A Sound of Thunder: The Significance of Small Actions

April 27, 2022 by Essay Writer

Everyone has a fear of something, but in some cases, it can make a big impact on someone else, or even something’s life. The narrative “A Sound of Thunder,” by Ray Bradbury, is about how even the smallest action can make the biggest difference; and in this case, cost someone’s life. Bradbury writes about a hunter who is seeking more danger and excitement from his hobby, hunting. For this reason, he pays Time Safari Inc. so he could travel back into time to hunt a Tyrannosaurus. The events that take place in this story all portray the moral of the story. In this short story, Bradbury uses irony, internal conflict, external conflict and some other devices to convey the theme of the story which is that even the smallest action can make the biggest difference.

One of the first literary devices used in this piece of work is irony; Bradbury uses this device in the lines “Makes you think, if the election had gone badly yesterday, I might be here running away from the results. Thank god Keith won.” This is ironic because the protagonist doesn’t know yet that he would come back to the opposite results because he killed the butterfly.

Another device used in this narrative is internal conflict; Internal conflict is used when the protagonist, Eckels, persuades himself to go on a time machine to shoot a tyrannosaurus. At the beginning he seemed unsure of taking the risk, then he got over himself and built up the confidence to decide that he would do it. Later on, when he sees the tyrannosaurus, he became hesitant to shoot because of its enormous size. This is also an internal conflict.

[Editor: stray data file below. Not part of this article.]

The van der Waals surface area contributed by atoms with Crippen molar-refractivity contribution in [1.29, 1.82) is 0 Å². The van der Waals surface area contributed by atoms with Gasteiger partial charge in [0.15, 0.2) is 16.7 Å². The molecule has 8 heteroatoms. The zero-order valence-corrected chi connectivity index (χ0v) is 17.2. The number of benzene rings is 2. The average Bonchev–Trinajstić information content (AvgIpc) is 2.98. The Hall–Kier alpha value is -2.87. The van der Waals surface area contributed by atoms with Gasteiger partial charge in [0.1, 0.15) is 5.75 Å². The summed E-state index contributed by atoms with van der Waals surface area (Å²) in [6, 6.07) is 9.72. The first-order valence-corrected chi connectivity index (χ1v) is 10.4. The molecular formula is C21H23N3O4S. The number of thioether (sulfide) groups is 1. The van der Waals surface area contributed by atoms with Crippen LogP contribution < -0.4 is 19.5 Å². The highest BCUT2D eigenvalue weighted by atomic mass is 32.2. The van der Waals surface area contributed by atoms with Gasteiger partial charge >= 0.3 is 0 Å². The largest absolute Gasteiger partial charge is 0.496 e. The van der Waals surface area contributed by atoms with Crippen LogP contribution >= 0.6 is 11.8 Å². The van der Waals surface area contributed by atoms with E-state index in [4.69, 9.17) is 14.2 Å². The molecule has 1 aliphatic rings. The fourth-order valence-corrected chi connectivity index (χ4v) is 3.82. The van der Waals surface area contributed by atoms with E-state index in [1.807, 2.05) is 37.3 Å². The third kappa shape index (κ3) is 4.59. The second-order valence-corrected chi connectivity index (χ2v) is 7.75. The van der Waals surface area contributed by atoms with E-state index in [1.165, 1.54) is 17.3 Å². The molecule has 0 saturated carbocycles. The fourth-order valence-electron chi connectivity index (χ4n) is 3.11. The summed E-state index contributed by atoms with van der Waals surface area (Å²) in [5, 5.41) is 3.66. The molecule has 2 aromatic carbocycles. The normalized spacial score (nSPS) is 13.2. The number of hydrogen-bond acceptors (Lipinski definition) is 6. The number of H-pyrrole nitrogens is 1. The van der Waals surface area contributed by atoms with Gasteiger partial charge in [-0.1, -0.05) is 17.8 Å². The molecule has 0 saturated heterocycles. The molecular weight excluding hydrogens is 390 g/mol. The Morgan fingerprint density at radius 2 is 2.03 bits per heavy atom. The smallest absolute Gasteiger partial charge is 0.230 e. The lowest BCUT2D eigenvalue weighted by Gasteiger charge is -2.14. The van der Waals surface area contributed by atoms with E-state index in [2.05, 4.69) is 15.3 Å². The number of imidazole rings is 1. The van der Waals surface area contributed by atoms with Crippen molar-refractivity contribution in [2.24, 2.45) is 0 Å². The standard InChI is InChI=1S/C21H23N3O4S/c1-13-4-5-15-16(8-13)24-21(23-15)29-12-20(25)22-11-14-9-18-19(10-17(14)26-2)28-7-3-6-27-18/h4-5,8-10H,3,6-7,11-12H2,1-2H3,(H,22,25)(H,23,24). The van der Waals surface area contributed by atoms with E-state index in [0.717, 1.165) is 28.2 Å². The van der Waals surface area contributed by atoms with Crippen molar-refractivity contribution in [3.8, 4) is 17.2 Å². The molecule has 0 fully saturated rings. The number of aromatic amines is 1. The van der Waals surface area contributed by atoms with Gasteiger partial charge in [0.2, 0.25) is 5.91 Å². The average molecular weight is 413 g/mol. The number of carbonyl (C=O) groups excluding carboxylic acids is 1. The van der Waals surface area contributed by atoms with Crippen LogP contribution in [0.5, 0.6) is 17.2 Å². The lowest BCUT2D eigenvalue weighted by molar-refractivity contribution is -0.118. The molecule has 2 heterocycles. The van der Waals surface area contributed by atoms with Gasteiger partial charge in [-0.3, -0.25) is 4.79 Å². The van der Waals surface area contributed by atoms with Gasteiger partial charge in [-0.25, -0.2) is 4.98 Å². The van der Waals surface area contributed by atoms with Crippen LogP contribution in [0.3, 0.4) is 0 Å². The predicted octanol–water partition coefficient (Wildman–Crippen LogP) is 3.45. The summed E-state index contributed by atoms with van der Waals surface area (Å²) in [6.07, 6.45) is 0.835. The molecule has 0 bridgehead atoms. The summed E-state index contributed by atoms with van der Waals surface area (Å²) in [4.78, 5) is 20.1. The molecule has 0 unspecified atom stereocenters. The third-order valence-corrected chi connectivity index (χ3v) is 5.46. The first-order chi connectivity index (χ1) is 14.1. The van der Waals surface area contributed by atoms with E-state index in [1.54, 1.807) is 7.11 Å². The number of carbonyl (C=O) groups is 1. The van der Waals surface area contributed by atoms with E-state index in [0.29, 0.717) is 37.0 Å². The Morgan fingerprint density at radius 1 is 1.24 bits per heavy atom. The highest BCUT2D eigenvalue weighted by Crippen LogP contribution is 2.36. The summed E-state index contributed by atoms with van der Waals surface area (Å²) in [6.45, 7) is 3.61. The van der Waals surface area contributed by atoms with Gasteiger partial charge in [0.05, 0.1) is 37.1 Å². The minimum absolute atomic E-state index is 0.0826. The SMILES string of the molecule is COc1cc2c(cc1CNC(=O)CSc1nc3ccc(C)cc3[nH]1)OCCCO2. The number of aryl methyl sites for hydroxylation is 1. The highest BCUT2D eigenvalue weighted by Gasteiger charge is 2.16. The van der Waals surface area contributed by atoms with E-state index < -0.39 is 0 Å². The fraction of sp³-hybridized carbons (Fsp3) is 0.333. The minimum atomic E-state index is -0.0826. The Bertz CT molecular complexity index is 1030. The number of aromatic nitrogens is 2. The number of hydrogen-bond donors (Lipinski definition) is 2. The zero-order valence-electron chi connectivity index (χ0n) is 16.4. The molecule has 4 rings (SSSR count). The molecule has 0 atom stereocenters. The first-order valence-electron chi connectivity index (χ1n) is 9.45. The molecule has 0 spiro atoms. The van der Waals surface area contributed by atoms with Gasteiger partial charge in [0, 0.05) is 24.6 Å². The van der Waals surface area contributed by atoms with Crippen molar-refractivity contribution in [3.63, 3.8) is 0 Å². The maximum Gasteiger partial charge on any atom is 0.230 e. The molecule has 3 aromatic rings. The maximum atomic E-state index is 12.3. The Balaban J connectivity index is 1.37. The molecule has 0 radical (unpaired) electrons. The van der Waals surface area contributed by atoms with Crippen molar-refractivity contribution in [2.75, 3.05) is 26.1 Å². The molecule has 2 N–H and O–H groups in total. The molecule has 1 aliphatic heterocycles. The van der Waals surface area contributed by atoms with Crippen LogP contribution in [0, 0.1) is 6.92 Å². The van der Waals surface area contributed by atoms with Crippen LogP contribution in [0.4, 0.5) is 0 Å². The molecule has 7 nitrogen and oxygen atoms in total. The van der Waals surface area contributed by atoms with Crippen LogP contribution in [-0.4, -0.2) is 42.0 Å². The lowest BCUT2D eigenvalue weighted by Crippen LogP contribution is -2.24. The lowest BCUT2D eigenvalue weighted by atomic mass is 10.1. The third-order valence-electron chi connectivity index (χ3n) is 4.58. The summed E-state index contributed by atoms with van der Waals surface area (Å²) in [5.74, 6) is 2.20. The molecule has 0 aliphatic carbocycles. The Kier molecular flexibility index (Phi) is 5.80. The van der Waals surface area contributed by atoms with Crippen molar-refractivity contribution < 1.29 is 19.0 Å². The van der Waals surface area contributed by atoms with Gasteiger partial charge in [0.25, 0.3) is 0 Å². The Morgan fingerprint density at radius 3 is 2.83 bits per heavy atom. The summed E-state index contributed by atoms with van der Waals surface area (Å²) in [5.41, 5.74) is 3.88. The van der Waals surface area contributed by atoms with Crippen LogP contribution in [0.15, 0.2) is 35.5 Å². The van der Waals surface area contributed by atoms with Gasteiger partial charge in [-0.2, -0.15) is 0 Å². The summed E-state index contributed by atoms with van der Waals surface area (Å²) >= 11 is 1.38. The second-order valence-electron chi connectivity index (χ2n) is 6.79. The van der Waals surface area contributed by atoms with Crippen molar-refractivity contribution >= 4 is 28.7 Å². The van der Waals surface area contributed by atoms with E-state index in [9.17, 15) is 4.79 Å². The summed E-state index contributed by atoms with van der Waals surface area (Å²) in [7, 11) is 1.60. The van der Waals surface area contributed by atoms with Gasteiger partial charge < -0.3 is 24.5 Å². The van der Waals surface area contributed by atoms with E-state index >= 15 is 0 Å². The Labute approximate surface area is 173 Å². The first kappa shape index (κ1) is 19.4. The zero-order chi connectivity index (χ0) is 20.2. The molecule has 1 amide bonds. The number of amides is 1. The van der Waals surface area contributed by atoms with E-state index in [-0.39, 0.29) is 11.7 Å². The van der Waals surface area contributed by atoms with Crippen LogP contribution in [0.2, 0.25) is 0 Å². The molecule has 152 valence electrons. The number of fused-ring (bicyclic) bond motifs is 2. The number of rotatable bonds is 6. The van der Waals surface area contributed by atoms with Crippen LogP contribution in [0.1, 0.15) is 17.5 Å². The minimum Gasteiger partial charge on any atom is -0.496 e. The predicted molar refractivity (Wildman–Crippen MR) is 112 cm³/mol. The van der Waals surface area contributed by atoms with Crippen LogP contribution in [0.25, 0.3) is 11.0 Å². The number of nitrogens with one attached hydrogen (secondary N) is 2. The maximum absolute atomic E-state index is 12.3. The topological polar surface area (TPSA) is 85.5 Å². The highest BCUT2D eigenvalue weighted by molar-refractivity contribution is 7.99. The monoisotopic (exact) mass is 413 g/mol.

Last but not least, is external conflict; External conflict takes place when Eckels, the protagonist, suddenly becomes fearful of the one animal he was looking forward to shooting and runs back to the machine, which is where he kills a butterfly. External conflict is also portrayed when Travis threatens to kill Eckels because he stepped on the butterfly. In the end, Travis shot Eckels and that also is external conflict.

To sum it up, the theme of Ray Bradbury’s short story is that even a minuscule measure can lead to a substantial incongruity. Bradbury used mainly three literary devices to develop the theme of the story. First was irony which was used to build suspense and keep the reader’s interest. Second, internal conflict was used to make Eckels more human-like because everyone has at least one internal conflict in their life. Lastly, external conflict; external conflict is used to “stand in the way” of a character’s goals which then builds suspense like how irony does. Bradbury’s message to us through this story is to not be ignorant and let problems build-up, otherwise, they may overwhelm you.

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